I make this recipe a lot. I love bananas so naturally I’d want to fuse a traditional vanilla-based ice cream with bananas. But early on, I found out it wasn’t that easy.
Just shoving bananas into the mix created a sloppy mess of brown mush. I had the same struggle with banana cream pie, which rendered the same clumsy, wet results.
The secret is infusion, plus a few other important techniques that I’ve learned and will share here with you.
- 2 very ripe bananas, evenly dotted with spots
- 2 tbsp butter
- 2 cups heavy cream
- 1 cup half and half
- 2/3 cup granulated sugar
- 2 vanilla beans, split lengthwise and scraped, seeds reserved. Vanilla bean paste will also work fine, I wouldn’t recommend using vanilla extract.
- 6 large egg yolks
- 8 cookies and cream (Oreos)
Infuse the Cream
It’s surprisingly easy to marry the banana flavor with the cream.
- Slice the bananas into 1″ pieces.
- Heat the butter in a medium saucepan until frothy, do not burn.
- Add the bananas and cook on medium high heat until softened, about 4 minutes.
- Add the heavy cream and half and half to the bananas. Bring mixture to an “almost-boil”.
- Remove from the heat, cover the pan and let steep for at least one hour.
Prepare the Ice Bath
This is an important step that I used to neglect. When the cooked cream mixture is ready to chill, it’s important that plastic wrap is not placed over the hot cream. Steam will form and the water will remain and surface in the ice cream as ice crystals. Not cool.
Prepare an ice water bath by filling a large bowl halfway with ice and water; set aside.
Prepare the Ice Cream Base
- Pour the banana mixture through a sieve, squeezing out as much liquid as possible into a bowl. Discard the bananas.
- Whisk the egg yolks in a medium bowl until smooth.
- In a saucepan, combine the sugar, infused cream mixture and vanilla beans and bring to a simmer, dissolving the sugar.
- Remove cream mixture from heat and slowly pour about 1 cup into the egg yolks, whisking constantly until smooth. Pour cream-egg mixture back into the pan and cook over medium heat, stirring constantly, until custard coats the spoon, about 2 minutes, approx. 180°F.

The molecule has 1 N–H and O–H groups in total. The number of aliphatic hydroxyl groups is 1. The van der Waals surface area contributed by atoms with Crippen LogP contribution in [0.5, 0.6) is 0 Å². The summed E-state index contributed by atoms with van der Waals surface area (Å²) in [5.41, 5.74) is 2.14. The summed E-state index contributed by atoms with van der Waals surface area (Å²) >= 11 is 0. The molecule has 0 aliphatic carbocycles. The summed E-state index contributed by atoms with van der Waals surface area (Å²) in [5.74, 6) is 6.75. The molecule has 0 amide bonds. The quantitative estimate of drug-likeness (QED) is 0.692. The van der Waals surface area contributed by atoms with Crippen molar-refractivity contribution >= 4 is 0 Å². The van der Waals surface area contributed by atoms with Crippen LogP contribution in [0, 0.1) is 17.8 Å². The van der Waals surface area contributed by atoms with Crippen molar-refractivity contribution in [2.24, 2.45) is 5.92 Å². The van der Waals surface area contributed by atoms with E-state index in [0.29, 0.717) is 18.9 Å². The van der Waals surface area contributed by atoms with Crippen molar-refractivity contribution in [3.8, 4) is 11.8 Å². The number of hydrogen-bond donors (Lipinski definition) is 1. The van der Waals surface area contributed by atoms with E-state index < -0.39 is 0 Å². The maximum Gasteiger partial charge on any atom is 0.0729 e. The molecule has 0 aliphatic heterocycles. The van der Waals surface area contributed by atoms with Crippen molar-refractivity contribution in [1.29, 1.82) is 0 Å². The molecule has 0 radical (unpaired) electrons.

- Remove custard from heat and strain through a fine-mesh strainer into a third large heatproof bowl to remove any lumps, scraping as much vanilla bean through the strainer as possible. Remove vanilla bean pods from the strainer.
- Place ice cream base over the ice bath to cool to room temperature, about 10 to 15 minutes. Stir occasionally.
- Transfer to a large liquid measure (this will make pouring it later a breeze).
- Cover the surface with plastic wrap* and place in the refrigerator to chill completely, at least 4 hours or overnight. You really need to do this.
* Shout out to my new favorite kitchen gadget I never thought I’d need until now, and I can’t live without it. Cutting plastic wrap has never been so much fun!
Churn the Ice Cream
- Put the empty ice cream container in the freezer. I’ve used glass loaf pans which seem to work well, or this cool Tovolo Ice Cream Tub
- Place the Oreos in a small ziplock. Smash them about 4 or 5 times with a meat tenderizer, rolling pin, or whatever. Just don’t over-smash, we want shards and chunks not powdery crumbs.
- Once the ice cream base is chilled, freeze in an ice cream maker according to the manufacturer’s instructions. We own the Breville BCI600XL which is a dream come true as far as ice cream makers is concerned. If you have somewhere to store it and make as much ice cream as we do, it’s a must.
- About 2 or 3 minutes before it’s done, add the Oreo mix-in’s.
- Pour ice cream into the pre-frozen container and freeze for at least 6 hours.
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